At the preparation
of the altar, the Missal is placed on the altar as well as the chalice,
sometimes the paten (a flat, usually precious metal dish) and various
linens. These linens include the purificator for cleansing the chalice,
and also perhaps a square pall (a piece of stiff linen), that covers
the chalice contents. The chalice may be covered with a chalice
veil, which can be white or match the color of the day's vestments.
If no deacon is present, the servers may prepare the altar up to
The collection of
financial offerings now takes place. In the early Church, each individual
or family brought up in procession either offerings of the bread or wine
to be used at Mass, or contributions for the poor and the Church. As time
went on and the number of faithful increased, the processions became symbolic.
However, their meaning remains the same. The gifts of bread and wine are
offered by the baptized, along with donations for the support of the Church
and her works. The act of presenting the gifts allows each of us to make
an offering of ourselves, in our own gifts and limitations, so that we may
be transformed like the bread and wine.
The priest or deacon
accepts the gifts and places them on the altar. Music may accompany this
time of presentation and preparation. If so, the priest may quietly pray
the prayers. Otherwise, the assembly joins in responding to him. The prayers
acknowledge that elements of the earth, made into bread and wine by "the
work of human hands," are imperfect, but we ask that they be taken
up into the perfect praise of Christ. This part of the Mass is another invitation
for us to offer our lives in a sacrifice of praise to God. Here the common
priesthood actively engages in the sacrifice taking place.
Did you ever wonder
why the priest or deacon adds just a drop of water to the chalice? The symbolism
here points to the marriage of divinity and humanity. As the drop of water
disperses into the wine, we recall that created humanity was indissolubly
united with God when Jesus became man. The wine in the chalice, including
that small drop of water, will be transformed into the blood of our Lord.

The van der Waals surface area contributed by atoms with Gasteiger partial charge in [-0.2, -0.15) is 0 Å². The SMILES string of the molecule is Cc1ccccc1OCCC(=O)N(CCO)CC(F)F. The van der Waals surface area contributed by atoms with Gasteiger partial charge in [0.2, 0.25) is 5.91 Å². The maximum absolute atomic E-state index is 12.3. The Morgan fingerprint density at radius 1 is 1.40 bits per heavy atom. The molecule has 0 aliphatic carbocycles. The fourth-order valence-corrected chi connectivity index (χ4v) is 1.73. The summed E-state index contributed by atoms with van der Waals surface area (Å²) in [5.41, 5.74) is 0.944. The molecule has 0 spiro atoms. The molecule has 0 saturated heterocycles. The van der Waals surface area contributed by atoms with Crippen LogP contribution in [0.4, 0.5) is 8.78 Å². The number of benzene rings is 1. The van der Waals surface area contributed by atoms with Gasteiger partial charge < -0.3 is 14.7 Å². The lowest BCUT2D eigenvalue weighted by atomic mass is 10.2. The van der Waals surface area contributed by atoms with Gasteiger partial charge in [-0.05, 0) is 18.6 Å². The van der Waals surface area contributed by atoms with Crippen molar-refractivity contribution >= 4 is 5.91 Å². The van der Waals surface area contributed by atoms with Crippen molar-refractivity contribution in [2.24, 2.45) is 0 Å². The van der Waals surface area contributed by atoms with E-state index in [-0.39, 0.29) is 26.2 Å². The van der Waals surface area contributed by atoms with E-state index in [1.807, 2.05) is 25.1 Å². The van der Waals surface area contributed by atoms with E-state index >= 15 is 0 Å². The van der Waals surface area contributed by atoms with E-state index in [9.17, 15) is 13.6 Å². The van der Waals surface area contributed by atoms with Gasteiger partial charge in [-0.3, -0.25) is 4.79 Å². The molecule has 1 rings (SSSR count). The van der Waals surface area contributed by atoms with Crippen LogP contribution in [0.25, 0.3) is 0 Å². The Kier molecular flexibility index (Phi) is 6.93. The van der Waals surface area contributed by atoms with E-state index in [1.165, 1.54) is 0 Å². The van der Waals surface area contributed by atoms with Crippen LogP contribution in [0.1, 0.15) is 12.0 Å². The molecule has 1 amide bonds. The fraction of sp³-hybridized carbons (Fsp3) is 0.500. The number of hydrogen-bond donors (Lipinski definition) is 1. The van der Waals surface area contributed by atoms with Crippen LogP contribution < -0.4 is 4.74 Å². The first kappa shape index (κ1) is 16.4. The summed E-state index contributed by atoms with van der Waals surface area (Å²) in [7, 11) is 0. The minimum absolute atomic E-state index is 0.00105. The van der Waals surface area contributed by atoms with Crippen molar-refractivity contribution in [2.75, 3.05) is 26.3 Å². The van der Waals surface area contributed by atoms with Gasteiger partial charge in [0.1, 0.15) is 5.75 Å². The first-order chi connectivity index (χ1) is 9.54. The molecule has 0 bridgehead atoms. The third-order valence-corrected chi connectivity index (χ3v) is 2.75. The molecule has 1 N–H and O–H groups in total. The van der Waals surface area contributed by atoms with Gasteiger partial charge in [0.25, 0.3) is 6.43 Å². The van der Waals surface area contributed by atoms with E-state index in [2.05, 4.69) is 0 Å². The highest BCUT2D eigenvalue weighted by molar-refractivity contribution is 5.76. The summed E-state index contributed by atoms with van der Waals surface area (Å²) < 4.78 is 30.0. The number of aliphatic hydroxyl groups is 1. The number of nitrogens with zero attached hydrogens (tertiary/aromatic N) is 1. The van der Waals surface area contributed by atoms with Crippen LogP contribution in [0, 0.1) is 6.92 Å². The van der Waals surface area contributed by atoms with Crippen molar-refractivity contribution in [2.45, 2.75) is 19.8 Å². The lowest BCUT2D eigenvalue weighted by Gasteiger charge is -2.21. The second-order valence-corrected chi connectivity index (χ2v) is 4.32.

Can we see ourselves
as that drop of water, willing to offer ourselves with Christ? You'll notice,
too, that the priest symbolically washes his hands. His prays quietly that
he may be interiorly cleansed as the Eucharistic Prayer approaches. Your
own silent prayer may be the same.
The celebrant then
invites the assembly: "Pray, brethren, that our sacrifice...."
In years past, we've remained seated as we make the response. Now the new
General Instruction asks us to stand as the priest finishes this invitation,
and we respond: "May the Lord accept this sacrifice...."
Why the change? Because
immediately following the assembly's response, the priest will pray the
Prayer over the Gifts. This ranks as one of the central prayers of the Mass.
As you remember, we've already discussed the Opening Prayer or Collect of
the Mass, now we have the Prayer over the Gifts. To give the emphasis this
prayer deserves, all should stand attentively, uniting their hearts to the
words of the priest.
Each Prayer over the
Gifts is specific for the time of the liturgical year. Just as with the
Opening Prayer and the Prayer after Communion, the particular eucharistic
sacrifice in which you take part happens within the context of the Church's
on-going celebration of the liturgical year. No Eucharist ever occurs in
isolation, outside this unity with every other eucharistic celebration of
the year. And as before, the assembly's "Amen" makes it their
The archbishop's thoughts
on the liturgy will continue next week.